Thursday, April 19, 2007
Observing Cassette Culture
Earlier this week, (Monday actually) was the defense for my thesis titled, "Observing Cassette Culture: User Interface Implications for digital Music Libraries". Every thing went off without a hitch, and although I have a little 'housekeeping' to do on the final document before i can publish it, I passed! Today, I thought I would post up the powerpoint presentation I used to deliver the oral part of the defense. It hints at what is to come when i do post the final thesis. Although the outline below is quite abbreviated, it indicates the overall structure and ideas I presented. Thanks to all the participants who agreed to allow their photos to be published, and completed the survey. I am looking forward to continuing this research!
People construct their music listening experiences with the technology that is readily available, and the collection of recorded music they keep.
- Music collections, Tapes and MP3s
- Why cassettes are special
- Research questions
This Research Study
This research observed the images of peoples tapes, as posted on the social photo sharing website flickr.
- Online Ethnography – User centered design
- Bookmarked images on Flickr
- Analyzed images and conducted survey
iTunes and the other music players are not all that bad, I believe however the design of them has been more influenced by the capabilities of the technology, as opposed to the needs of users.
- Organization – Tapes could be browsed. iTunes is organized by default but the entire collection cannot be displayed.
- Personalization – Tapes embodied memories, relationships events. Could be shared.
- Digitization – Physical affordances are lost, such as the musical history.
The analysis of the results showed some behaviors that have not been accounted for in the design of digital music players.
- Images - Showed many examples of “piling”
- Survey - Stars rating system not used (over 75% no)
- Images – Many mixtapes in collections
- Survey - People still give and receive “music mixes”
- Images - Many narratives were documented, (almost every picture has a story)
- Survey - Tapes are kept for sentiment and nostalgia and fear the music will be lost
Indeed, many implications for the design of digital music libraries were noted.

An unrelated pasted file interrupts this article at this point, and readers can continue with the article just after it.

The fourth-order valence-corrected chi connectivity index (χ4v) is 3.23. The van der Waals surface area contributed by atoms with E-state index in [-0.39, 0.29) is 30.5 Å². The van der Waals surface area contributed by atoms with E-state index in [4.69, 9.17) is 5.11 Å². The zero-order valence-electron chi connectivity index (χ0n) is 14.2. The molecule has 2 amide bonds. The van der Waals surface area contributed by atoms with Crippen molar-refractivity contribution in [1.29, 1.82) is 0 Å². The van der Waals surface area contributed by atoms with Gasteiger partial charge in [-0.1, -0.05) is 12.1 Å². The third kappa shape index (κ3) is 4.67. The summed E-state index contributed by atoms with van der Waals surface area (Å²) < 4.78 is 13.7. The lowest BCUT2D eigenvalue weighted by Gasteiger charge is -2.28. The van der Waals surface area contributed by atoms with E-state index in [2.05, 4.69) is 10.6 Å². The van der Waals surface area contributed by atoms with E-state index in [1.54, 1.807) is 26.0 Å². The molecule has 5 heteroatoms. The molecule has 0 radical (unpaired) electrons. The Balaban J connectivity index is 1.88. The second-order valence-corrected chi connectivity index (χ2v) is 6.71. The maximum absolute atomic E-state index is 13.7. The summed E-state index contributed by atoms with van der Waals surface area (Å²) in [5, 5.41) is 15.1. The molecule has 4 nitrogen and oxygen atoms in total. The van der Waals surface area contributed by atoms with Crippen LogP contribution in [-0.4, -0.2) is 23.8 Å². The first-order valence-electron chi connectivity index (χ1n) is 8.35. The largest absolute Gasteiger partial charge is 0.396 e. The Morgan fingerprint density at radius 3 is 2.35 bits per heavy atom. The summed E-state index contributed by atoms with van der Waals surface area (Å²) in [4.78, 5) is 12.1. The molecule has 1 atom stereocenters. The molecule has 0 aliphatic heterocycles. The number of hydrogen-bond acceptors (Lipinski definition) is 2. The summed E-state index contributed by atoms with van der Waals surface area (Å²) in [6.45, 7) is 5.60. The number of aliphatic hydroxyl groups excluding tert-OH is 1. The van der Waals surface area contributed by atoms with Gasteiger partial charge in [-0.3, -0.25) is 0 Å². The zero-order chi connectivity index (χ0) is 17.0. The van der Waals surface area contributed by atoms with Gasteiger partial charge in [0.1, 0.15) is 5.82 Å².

- An un-organized view may be desirable
- Browsing needs better support – visualization
- “Coverflow” does this to some degree
- Tagging may support better playlists
- Playlists should also be customizable
- Sharing needs to be expanded
- Tracking music histories my be useful such personal music charts
- Snapshots of the state of the player at a given time may also be useful
- Where does music go to die?
- Tension between automation and user control
Thursday, April 05, 2007
I have been immersered in this topic for months now, and its all about to be come to a conclusion at long last. Im pretty stoked. More results, pics, and the thesis itself will be posted here soon. For now I will will leave you with the abstract which I will be defending in 11 DAYS! :
Many people keep their collections of music on cassette tape even if they rarely listen to them. Images of these collections can be found online on photo sharing websites. What can we learn from such collections and what might they tell us about designing interfaces for new digital music libraries? The author conducts an online ethnographic study of over two hundred cassette tape collections, and over sixty participants with the aim of guiding future design of music collections. The author presents design heuristics and guidelines for interfaces of digital music libraries.
and yes... this is pretty much what I have felt like for the last 6 months. Ironically, as much as I am waiting for this to be done, I am equally looking forward to continue exploring and researching this topic. cassette nation!!!